Amidst the Brexit carry on, we're holding our breath for a New Zealand-UK free trade agreement when there are other, better trade opportunities to chase.
Not that New Zealanders should be losing sleep over Brexit’s long gestation causing delay to a future New Zealand-United Kingdom Free Trade Agreement. We have two other trade deals in the pipeline that deserve much more attention: one with the EU itself that could unlock the continent and its frustrating array of regulation and control, especially in the agricultural sector. The other, with the unnecessarily long title of “Regional Comprehensive Economic Partnership” (RCEP), is a grouping covering India, China, South East Asia, Australia and New Zealand. Little attention has been given to RCEP yet it offers the most potential for new export markets, especially with India.
Depending on the economist or statistician you ask, India’s economy is either about to or already has overtaken the United Kingdom. The potential for New Zealand trading in dairy (although due to our economies of scale, liberalisation of that trade might have to wait under the RCEP agreement), tourism and IT services is huge. Numerous New Zealand and Indian IT firms already collaborate through frustrating layers of permits and controls. New Zealand’s time zone, essentially being awake when most of the world is asleep, is a huge advantage for us. And yet, much like the agreement with the EU, trade with India or the rest of the RCEP block barely gets a mention.
We can thank Brexit for that. Even before Britain voted in that fateful referendum of June 2016, Winston Peters was extolling – in the House of Lords no less – the virtues of a Commonwealth-wide free trade agreement. This proposed agreement made it into the Labour-New Zealand First coalition agreement, but appears to have made little progress.
The Commonwealth free trade agreement is pure fantasy. The former British Empire abandoned its attempts at Imperial preference for trade in the 1930s, when the Great Depression unleashed a dose of economic reality. Sticking solely to Britain and the Empire was unsustainable mercantilism. The modern Commonwealth is a much looser grouping than the British Empire ever was, and to suggest the Commonwealth could agree to free or preferential trade that even the Empire failed to agree to is wishful thinking of the worst kind.
Sure, we had a visit from Liz Truss, Britain’s minister of international trade. This was a pleasing turnaround from the 1960s and 70s when it was New Zealand ministers jetting off to Europe to beg for trade concessions. There was a media release with the usual flattery but hardly anything solid came out of this visit. While Truss was here, a speech she made prior to becoming a minister of the Crown, was circulated. She attacked Britain’s huge cheese imports, which at the moment come mainly from France, in what is a worrying sign for New Zealand’s exporters. We now have in place a mutual recognition agreement in the event of an increasingly unlikely no-deal Brexit to keep our exports to and imports from Britain flowing.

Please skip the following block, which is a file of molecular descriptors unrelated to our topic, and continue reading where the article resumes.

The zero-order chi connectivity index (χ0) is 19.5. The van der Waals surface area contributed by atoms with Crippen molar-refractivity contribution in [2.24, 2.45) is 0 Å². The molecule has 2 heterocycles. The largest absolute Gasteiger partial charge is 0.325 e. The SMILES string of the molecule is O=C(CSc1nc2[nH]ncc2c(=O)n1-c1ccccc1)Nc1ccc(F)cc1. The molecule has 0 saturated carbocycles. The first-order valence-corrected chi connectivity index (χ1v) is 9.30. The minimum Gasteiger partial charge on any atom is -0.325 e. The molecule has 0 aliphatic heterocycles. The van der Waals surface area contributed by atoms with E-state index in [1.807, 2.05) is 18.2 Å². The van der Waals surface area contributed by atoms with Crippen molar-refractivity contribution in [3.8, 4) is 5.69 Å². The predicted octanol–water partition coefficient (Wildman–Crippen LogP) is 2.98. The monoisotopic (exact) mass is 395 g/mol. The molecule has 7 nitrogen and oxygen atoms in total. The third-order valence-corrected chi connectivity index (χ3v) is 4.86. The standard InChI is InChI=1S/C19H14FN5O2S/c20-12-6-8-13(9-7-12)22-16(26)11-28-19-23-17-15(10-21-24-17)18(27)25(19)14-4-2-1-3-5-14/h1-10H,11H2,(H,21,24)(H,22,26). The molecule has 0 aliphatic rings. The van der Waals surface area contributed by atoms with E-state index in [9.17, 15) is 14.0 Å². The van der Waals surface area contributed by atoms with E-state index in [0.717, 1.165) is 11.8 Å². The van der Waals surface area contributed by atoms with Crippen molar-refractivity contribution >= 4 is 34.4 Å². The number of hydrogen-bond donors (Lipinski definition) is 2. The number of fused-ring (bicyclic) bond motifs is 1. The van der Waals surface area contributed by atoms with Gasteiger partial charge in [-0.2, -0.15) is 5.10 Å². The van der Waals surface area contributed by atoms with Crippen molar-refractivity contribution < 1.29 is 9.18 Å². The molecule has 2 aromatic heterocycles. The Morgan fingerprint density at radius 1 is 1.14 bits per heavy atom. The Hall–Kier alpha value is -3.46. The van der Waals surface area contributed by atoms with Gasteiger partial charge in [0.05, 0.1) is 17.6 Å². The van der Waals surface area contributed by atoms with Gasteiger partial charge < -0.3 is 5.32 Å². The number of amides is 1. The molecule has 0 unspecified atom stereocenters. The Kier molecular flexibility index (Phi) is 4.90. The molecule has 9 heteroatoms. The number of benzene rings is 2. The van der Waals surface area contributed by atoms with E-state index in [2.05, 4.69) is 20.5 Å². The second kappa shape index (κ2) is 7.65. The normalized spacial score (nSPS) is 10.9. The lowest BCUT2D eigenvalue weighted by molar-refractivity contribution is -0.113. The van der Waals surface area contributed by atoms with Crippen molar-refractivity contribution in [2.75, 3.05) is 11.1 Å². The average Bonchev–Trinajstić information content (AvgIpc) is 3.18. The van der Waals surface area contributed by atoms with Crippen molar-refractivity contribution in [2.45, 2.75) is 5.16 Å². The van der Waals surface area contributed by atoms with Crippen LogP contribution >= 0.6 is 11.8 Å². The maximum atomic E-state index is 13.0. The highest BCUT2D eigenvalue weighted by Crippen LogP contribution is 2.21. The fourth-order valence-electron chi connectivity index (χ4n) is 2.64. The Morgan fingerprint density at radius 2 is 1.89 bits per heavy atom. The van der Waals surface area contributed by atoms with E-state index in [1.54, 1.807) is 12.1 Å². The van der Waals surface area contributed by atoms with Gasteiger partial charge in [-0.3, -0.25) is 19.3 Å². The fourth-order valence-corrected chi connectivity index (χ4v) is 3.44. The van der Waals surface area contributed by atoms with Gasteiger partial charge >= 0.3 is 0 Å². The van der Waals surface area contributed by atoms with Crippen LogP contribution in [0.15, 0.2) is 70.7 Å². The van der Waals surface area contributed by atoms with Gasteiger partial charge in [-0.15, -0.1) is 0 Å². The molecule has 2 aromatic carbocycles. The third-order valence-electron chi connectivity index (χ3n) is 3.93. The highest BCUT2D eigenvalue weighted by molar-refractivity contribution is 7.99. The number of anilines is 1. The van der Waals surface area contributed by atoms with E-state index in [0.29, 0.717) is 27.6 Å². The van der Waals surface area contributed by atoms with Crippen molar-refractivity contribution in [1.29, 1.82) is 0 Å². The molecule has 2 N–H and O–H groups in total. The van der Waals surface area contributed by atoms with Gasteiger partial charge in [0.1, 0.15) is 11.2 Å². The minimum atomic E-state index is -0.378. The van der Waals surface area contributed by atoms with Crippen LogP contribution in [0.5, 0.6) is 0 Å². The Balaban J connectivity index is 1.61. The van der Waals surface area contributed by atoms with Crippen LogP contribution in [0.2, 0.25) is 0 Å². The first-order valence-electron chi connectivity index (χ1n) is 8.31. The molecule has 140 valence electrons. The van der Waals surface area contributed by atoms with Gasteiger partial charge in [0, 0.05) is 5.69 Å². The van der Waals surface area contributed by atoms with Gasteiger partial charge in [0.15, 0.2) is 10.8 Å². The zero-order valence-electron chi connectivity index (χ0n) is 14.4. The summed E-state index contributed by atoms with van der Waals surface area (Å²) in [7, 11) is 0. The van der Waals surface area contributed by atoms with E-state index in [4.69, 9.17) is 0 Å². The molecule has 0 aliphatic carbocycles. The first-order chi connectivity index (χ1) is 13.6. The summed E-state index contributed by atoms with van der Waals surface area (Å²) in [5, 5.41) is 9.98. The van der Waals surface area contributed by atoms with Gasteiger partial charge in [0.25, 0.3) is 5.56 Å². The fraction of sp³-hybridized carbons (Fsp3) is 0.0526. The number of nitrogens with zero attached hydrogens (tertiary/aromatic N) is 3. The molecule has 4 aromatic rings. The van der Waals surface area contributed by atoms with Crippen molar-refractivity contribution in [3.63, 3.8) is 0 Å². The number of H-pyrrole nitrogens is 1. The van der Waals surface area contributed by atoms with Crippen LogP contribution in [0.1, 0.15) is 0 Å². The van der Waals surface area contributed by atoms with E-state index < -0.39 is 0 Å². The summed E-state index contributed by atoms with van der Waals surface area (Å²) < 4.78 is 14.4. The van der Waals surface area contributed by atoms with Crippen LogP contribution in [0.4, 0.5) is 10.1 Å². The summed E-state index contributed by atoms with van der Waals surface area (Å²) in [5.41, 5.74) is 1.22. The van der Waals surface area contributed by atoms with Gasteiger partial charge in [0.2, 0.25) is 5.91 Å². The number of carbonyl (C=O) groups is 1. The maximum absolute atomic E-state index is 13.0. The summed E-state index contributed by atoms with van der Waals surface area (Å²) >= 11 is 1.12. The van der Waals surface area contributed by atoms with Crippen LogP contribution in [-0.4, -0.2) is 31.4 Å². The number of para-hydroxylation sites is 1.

This is a relief because in February this year Michael Gove, another minister in Britain’s government and now senior advisor to Britain’s prime minister, made a statement to the National Farmers Union that was very worrying to New Zealand exporters. Gove stated that in the event of a no-deal Brexit, a 30 percent tariff would be imposed on all agricultural exports to Britain. This was across the board, with no suggestion of Commonwealth preference.
At the time of writing, it appeared the “great new deal” negotiated by Boris Johnson’s government and the EU will pass. Once it does, since Britain (Northern Ireland excepted) will be out of the single customs union, Britain is free to negotiate free trade agreements. But economic reality will still apply: almost half of Britain’s exports go to the European Union, and about 20 percent go to the United States. We are kidding ourselves if we think the EU and the US will not be ahead of us in the queue.
As the Brexit maul unfurls, we can only be certain that we will see even more delay. And even when the end of the Brexit road is reached we can't be certain that we will get the free trade agreement we want. What is certain is that there is no going back to pre-1973 New Zealand dependence on Britain. And anyway, we now have other irons in the trade agreement fire that present huge opportunities. Instead of worrying about Brexit, we should grab new opportunities from the fire.